This might seem like the most mundane advice you will ever read in a column—and hardly worthy of being called a strategy for untangling lives—but please, always buy good stuff. I don’t mean you should always buy expensive stuff. Or luxury brands. No (also that would go against my column a few weeks ago when we talked about the Chinese consumer strategy of only “overspending” on the things that matter).
What I mean is that wherever possible, you should try and buy the best thing your money can buy in that particular product category. It doesn’t matter what that product is. It could be ballpoint pens, notebooks, tablets, soap or even a shovel. It doesn’t matter. Always see if you can optimize whatever you are buying.
Which sounds exhausting, right? I mean what person of sound mind is going to spend days scouring the Internet for the perfect…umm…pregnancy test kit?
Actually there are people who do just that sort of thing. And in this column, I am going to share with you what I think are two of the most useful websites: The Wirecutter and The Sweethome.
For years, I have been pointing people to these websites—they are sister concerns founded by veteran technology journalist Brian Lam—to help them make all kinds of purchasing decisions, both big and small. More importantly, however, I have been using these websites to help me save time, money and tonnes of tension when it comes to spending my hard-earned cash.
Lam’s philosophy in setting up these websites was that people didn’t want to spend hours and hours deciding what to buy. Which was the problem with most gadget review websites and blogs. Instead of being told to buy this or that, you are often inundated with hundreds of reviews of mobile phones and televisions or whatever else, all plastered with technical data and specifications that boggle the mind. Finally, you may end up choosing a product out of sheer frustration or because the Amazon reviews look good.
Lam went the other way. He would take the testing and review process one step further. After meticulously testing dozens of models in each product category, he would bravely put his neck on the line and tell you that these three products are the best buys.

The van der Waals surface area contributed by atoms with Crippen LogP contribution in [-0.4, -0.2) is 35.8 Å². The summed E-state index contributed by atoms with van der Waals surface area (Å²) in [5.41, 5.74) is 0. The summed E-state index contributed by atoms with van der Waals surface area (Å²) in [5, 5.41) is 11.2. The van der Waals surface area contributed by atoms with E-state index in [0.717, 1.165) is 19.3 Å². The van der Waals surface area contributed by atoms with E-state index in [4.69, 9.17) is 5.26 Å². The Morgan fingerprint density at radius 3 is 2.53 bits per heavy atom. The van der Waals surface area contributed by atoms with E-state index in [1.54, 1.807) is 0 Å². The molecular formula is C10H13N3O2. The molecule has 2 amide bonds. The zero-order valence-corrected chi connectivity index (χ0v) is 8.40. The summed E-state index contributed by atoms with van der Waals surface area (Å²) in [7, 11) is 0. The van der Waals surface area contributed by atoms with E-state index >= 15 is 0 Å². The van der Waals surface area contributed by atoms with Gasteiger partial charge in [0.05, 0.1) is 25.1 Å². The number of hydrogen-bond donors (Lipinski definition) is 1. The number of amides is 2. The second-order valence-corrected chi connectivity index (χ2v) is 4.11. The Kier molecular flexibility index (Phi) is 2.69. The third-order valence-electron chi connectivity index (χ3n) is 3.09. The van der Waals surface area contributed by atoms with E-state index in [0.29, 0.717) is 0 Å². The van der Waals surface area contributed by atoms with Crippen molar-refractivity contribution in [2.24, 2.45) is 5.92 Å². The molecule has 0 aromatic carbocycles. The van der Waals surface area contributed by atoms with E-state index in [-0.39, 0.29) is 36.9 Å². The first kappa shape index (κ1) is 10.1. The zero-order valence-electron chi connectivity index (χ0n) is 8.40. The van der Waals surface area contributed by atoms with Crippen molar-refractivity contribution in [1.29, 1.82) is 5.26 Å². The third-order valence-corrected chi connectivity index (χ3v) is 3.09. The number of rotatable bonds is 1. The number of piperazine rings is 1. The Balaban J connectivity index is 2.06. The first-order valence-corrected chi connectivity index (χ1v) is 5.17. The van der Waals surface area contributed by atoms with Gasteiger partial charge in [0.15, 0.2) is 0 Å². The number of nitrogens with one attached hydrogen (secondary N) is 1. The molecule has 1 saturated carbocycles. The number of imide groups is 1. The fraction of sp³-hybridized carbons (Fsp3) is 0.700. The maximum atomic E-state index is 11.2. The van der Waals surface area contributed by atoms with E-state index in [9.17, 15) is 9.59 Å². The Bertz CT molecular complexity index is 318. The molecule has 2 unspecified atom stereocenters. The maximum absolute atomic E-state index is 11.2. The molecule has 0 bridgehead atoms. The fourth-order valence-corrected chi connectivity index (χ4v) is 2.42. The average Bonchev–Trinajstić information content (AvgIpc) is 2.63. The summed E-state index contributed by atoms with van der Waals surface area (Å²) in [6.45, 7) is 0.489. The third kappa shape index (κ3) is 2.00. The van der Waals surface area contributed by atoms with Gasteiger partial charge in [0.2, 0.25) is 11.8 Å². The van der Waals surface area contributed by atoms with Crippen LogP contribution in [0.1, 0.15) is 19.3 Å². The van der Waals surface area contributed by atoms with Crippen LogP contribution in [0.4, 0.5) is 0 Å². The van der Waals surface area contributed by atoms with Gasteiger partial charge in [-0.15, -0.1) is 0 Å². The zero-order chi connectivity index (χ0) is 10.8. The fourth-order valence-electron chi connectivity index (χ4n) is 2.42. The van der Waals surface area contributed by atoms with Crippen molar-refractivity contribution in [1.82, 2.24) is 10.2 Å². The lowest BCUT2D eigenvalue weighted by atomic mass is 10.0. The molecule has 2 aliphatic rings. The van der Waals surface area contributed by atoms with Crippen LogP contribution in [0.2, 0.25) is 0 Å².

Thus, almost every single entry on The Wirecutter and The Sweethome websites starts with the two magic words: The Best. You, thus, get everything from “The Best Office Chair” to “The Best Water Bottle”. And each choice is made after an unbelievably detailed and meticulous reviewing and selection process. For instance, the best water bottle—Klean Kanteen Classic—was chosen after reviewing 54 bottles over a period of two years. There is simply no way most consumers would have the patience, time or expertise to go into products in the depth that Lam’s reviewers do.
While The Wirecutter focuses on technology and gadgets, The Sweethome gives the same obsessive treatment to household goods and devices. The good thing about most of these recommendations is that the reviewers usually also try to suggest both a “Best” and a “Cheap and Best” option. In my experience, both recommendations are usually great.
I love both the websites because I no longer have to spend days dithering in a sweaty funk because I can’t make up my mind about octa cores or quad cores or whatever else it is. Life is too precious to waste time on such matters.
There are, of course, a couple of problems with using these sites. Sometimes, their choices may not be available in your local market. And you may have to opt for variants. Second, you may not always agree with their choices or priorities. Which is, as far as I am concerned, fine. At least that will make you read through the very detailed review information and, most importantly, get a sense of the criteria the two websites use to judge products.
Many times, this has made me rethink products and choices afresh. For instance, I hadn’t thought of ink-drying time as a problem when it came to ballpoint pens. A pen is a pen is a pen, right? Nope. And now I can’t write with anything but the Uniball Jetstream. Which is really a pen you can buy in a supermarket. But like I said, when you consciously try to buy good stuff, the rewards are manifold.
Everyone is telling you to be mindful about everything. Why not be a bit more mindful about the things you buy?